Astronaut Michael Collins, Apollo 11 pilot, dead of cancer

Space Science

(Original Caption) Apollo 11 training…Astronaut Michael Collins, command module pilot of the Apollo 11 lunar landing mission, studies flight plan during simulation training at the Kennedy Space Center in preparation for the scheduled July 16th mission. The other two crewmen of the historic flight are astronauts Neil A. Armstrong, commander; and Buzz Aldrin, lunar module pilot.

MYSTERY WIRE — Apollo 11 astronaut Michael Collins, who piloted the ship from which Neil Armstrong and Buzz Aldrin left to make their historic first steps on the moon in 1969, died Wednesday of cancer, his family said. He was 90.

US Apollo 11 astronaut Michael Collins is seen at the National Press Club in Washington, DC, to discuss the impact of his historic mission to the moon on April 15, 2019. – During the Apollo 11 Mission while he stayed in orbit around the Moon, Neil Armstrong and Buzz Aldrin left in the Apollo Lunar Module to make the first crewed landing on the Moon’s surface. (Photo by ERIC BARADAT/AFP via Getty Images)

Collins was part of the three-man Apollo 11 crew that effectively ended the space race between the United States and Russia and fulfilled President John F. Kennedy’s challenge to reach the moon by the end of the 1960s.

Though he traveled some 238,000 miles to the moon and came within 69 miles, Collins never set foot on the lunar surface like his crewmates Aldrin and Armstrong, who died in 2012. None of the men flew in space after the Apollo 11 mission.

“It’s human nature to stretch, to go, to see, to understand,” Collins said on the 10th anniversary of the moon landing in 1979. “Exploration is not a choice really — it’s an imperative, and it’s simply a matter of timing as to when the option is exercised.”

Collins spent the eight-day mission piloting the command module,. While Armstrong and Aldrin descended to the moon’s surface in the lunar lander, Eagle, Collins remained alone in the command module, Columbia.

“I guess you’re about the only person around that doesn’t have TV coverage of the scene,” Mission Control radioed Collins after the landing.

“That’s all right. I don’t mind a bit,” he responded.

Collins was alone for nearly 28 hours before Armstrong and Aldrin finished their tasks on the moon’s surface and lifted off in the lunar lander. Collins was responsible for re-docking the two spacecraft before the men could begin heading back to Earth. Had something gone wrong and Aldrin and Armstrong been stuck on the moon’s surface — a real fear — Collins would have returned to Earth alone.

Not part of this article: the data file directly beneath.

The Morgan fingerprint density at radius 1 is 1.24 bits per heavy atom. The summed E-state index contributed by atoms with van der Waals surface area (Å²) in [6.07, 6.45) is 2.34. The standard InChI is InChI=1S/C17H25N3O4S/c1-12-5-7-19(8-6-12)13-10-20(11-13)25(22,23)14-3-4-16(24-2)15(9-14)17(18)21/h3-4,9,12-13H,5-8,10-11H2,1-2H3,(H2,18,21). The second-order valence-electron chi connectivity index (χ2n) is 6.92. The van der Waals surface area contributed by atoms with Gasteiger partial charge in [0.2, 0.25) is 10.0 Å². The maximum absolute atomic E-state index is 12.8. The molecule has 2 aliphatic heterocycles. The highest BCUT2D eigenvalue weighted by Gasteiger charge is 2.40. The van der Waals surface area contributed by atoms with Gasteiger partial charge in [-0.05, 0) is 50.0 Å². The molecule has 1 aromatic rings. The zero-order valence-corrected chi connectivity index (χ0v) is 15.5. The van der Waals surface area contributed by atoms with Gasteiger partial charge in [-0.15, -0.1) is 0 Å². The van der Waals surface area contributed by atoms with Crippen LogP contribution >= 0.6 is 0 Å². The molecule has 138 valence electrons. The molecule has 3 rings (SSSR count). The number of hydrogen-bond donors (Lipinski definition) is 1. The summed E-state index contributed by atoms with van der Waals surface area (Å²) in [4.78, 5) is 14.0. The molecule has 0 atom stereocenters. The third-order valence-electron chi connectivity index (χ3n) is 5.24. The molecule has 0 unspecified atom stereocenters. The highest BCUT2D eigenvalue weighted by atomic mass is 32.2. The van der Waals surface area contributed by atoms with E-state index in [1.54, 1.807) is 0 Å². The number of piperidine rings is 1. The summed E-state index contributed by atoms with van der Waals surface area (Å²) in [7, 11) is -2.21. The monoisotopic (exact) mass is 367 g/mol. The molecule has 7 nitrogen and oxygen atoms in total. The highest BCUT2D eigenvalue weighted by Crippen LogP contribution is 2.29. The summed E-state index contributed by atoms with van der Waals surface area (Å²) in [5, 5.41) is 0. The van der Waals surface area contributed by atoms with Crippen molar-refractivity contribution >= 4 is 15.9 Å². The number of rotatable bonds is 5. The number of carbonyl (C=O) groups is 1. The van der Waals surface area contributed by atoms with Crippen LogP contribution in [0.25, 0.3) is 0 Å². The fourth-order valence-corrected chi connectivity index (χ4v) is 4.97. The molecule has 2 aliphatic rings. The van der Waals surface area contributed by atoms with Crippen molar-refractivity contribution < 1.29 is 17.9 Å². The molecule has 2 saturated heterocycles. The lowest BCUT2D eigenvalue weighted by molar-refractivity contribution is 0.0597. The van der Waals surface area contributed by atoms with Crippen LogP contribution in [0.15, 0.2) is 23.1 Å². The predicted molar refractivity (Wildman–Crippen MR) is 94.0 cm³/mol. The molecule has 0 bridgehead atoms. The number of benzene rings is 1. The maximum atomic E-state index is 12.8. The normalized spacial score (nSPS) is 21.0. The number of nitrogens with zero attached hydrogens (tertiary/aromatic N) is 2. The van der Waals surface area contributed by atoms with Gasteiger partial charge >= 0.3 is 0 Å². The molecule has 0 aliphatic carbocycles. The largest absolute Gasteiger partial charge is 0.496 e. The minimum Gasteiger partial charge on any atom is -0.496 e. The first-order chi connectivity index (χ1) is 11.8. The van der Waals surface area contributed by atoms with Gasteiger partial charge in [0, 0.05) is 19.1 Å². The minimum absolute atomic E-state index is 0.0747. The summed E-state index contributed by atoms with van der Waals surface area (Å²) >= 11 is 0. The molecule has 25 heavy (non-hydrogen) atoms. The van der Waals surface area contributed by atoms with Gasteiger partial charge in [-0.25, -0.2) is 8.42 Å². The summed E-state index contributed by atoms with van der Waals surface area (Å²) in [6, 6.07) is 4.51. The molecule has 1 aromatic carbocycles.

Though he was frequently asked if he regretted not landing on the moon, that was never an option for Collins, at least not on Apollo 11. Collins’ specialty was as a command module pilot, a job he compared to being the base-camp operator on a mountain climbing expedition. As a result, it meant he wasn’t considered to take part in the July 20, 1969, landing.

“I know that I would be a liar or a fool if I said that I have the best of the three Apollo 11 seats, but I can say with truth and equanimity that I am perfectly satisfied with the one I have,” he wrote in his 1974 autobiography, “Carrying the Fire.” “This venture has been structured for three men, and I consider my third to be as necessary as either of the other two.”

The following is a statement from acting NASA Administrator Steve Jurczyk on the passing of Michael Collins:

“Today the nation lost a true pioneer and lifelong advocate for exploration in astronaut Michael Collins. As pilot of the Apollo 11 command module – some called him ‘the loneliest man in history’ – while his colleagues walked on the Moon for the first time, he helped our nation achieve a defining milestone. He also distinguished himself in the Gemini Program and as an Air Force pilot.
Michael remained a tireless promoter of space. ‘Exploration is not a choice, really, it’s an imperative,’ he said. Intensely thoughtful about his experience in orbit, he added, ‘What would be worth recording is what kind of civilization we Earthlings created and whether or not we ventured out into other parts of the galaxy.’
His own signature accomplishments, his writings about his experiences, and his leadership of the National Air and Space Museum helped gain wide exposure for the work of all the men and women who have helped our nation push itself to greatness in aviation and space. There is no doubt he inspired a new generation of scientists, engineers, test pilots, and astronauts.
NASA mourns the loss of this accomplished pilot and astronaut, a friend of all who seek to push the envelope of human potential. Whether his work was behind the scenes or on full view, his legacy will always be as one of the leaders who took America’s first steps into the cosmos. And his spirit will go with us as we venture toward farther horizons.”

NASA

The Associated Press contributed to this story.

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